According to the Foundation for Individual Rights in Education (FIRE), the number of colleges that “clearly and substantially prohibited” free speech dropped to 49.3%, the first time in FIRE’s history that the figure is below 50%. The number of schools awarded FIRE’s “green light rating,” meaning they have eliminated all speech codes that seek to quash the First Amendment on campus, has increased from 18 to 22 — unfortunately, that’s out of 440 schools. (TheFire.org, 9-15)
In order to stop teachers unhappy with work conditions from falsely calling in sick, which has resulted in about 700 lost instructional hours, Detroit Public Schools (DPS)asked a judge to “issue a restraining order and preliminary injunction to force teachers to . . . return to work.” Both motions name the Detroit Federation of Teachers union and its president. Only 8% of DPS’s 8th-grade students read proficiently. (CNN, 1-20-16)
Research on students in New York City public elementary and middle schools conducted between 2008 and 2013 found that access to cold water drinking fountains can reduced obesity rates and body mass indexes. “Results from this study show an association between a relatively low-cost water availability intervention and decreased student weight.” (JAMA-Pediatrics, 1-19-16)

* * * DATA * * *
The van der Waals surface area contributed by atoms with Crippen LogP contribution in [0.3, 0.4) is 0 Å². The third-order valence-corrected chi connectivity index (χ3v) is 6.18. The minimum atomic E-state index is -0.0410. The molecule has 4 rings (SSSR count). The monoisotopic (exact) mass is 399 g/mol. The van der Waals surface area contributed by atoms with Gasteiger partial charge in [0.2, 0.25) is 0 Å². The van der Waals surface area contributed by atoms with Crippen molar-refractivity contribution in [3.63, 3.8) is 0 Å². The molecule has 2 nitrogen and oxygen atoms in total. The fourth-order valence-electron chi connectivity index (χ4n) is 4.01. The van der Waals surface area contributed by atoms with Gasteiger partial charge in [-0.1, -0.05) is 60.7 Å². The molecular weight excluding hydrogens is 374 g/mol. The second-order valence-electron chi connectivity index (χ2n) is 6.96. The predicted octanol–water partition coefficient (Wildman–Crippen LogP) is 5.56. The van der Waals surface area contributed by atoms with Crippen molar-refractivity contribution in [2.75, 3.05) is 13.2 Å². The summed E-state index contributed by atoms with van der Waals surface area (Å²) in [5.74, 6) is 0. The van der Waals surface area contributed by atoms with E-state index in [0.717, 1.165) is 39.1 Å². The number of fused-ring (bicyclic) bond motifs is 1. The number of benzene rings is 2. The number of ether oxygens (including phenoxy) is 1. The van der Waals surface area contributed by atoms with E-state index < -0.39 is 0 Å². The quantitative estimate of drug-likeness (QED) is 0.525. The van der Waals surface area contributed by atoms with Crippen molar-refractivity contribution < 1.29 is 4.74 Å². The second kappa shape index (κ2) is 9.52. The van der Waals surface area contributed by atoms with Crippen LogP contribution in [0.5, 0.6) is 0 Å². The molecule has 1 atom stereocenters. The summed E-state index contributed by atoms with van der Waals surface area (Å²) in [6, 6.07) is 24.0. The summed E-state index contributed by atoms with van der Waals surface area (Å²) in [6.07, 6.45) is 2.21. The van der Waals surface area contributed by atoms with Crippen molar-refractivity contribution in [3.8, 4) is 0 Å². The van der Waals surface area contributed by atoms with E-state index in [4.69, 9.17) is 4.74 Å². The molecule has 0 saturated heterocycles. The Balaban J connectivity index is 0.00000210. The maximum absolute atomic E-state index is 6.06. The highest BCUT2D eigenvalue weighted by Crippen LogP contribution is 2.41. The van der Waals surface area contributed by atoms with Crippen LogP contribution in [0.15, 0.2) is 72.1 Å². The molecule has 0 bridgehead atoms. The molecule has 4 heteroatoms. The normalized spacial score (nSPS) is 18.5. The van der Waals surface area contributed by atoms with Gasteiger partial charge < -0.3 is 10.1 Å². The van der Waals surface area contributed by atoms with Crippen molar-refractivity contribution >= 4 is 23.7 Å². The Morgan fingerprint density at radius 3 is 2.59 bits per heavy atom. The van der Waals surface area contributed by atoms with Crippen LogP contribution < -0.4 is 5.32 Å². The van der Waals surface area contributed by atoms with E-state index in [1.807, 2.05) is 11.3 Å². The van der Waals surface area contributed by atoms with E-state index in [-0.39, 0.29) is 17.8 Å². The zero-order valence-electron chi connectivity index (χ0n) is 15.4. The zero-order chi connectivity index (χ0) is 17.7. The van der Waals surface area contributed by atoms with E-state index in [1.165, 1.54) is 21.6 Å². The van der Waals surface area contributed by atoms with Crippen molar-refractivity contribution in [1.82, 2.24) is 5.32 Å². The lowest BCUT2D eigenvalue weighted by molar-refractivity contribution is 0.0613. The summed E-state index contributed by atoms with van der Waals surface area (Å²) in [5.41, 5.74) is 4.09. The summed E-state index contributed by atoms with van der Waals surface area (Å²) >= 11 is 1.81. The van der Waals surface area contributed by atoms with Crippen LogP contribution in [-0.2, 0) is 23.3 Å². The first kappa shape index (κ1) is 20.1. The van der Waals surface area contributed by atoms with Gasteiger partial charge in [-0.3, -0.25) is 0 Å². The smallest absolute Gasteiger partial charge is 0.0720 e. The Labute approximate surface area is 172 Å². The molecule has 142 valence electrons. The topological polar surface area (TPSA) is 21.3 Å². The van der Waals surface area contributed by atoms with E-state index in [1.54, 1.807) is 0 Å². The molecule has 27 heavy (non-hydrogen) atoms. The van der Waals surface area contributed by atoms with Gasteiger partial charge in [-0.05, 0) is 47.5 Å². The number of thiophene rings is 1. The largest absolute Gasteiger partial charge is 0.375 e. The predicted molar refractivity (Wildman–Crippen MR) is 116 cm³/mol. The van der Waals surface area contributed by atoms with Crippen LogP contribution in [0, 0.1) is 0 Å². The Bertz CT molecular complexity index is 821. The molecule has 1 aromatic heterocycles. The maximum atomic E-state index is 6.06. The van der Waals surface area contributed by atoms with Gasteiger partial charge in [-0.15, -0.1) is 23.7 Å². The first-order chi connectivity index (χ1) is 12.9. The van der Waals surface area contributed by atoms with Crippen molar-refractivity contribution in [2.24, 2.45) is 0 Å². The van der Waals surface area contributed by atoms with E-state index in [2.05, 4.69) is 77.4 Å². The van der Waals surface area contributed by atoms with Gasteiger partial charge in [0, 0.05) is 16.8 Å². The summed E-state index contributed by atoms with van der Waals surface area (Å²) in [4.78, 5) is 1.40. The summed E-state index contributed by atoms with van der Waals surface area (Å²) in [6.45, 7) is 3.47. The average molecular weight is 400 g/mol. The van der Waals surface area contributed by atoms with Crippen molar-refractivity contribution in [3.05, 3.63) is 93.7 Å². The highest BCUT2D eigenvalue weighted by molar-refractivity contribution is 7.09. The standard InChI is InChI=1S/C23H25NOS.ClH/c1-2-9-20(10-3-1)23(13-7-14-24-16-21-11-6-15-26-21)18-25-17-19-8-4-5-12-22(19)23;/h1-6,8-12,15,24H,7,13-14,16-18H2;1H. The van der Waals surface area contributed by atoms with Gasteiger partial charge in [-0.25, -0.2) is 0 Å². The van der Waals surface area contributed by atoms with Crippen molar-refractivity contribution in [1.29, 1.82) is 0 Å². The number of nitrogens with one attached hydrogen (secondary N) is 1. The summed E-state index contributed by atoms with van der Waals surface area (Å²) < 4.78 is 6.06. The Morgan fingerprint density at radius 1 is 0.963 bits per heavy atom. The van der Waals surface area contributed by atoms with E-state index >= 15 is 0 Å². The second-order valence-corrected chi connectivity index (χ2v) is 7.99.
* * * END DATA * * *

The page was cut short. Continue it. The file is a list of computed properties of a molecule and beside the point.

Book of the Month
Social Justice Isn’t What You Think It Is, Michael Novak and Paul Adams, Encounter Books,
Leftists in education and society have appropriated the term “social justice,” stolen it from Christian thinkers, Popes, and others who believe that society could improve and take care of the most fragile among us, doing so without “the state” calling the shots.
Teachers unions take pride in being “social justice warriors.” Union leadership and some members promote extremely liberal notions, causes, and policies. They hope to indoctrinate schoolchildren in their personal belief system that government is the answer to almost any problem.
The first part of this book is an historical overview of the social philosophy of justice. Christian social justice begins with the belief in a good and loving God. It values liberty and freedom, and opposes those who believe the only higher power is the state.
Secular humanists don’t see social justice as a virtue, but rather as a weapon. According to the authors, “Social justice advocates seldom attempt to change minds and hearts one by one. Instead, they use political muscle to change laws and to coerce mass compliance.” Leftist activists hope to use social justice to attain their goal of government guiding lives instead of individuals living self-determined lives.
Teachers unions support “sins committed in the name of compassion,” such as their unwavering support of the misnamed “reproductive rights,” which actually means promoting abortion. True compassion would mean not killing the unborn.
Pope John Paul II wrote that he was “a philosopher of liberty.” Novak interprets the Pope’s writings thus: “It is an affront to human dignity for a social system to repress the human capacity to create, to invent, and to be enterprising.” Many federal programs meant to “save” people actually result in repressing them.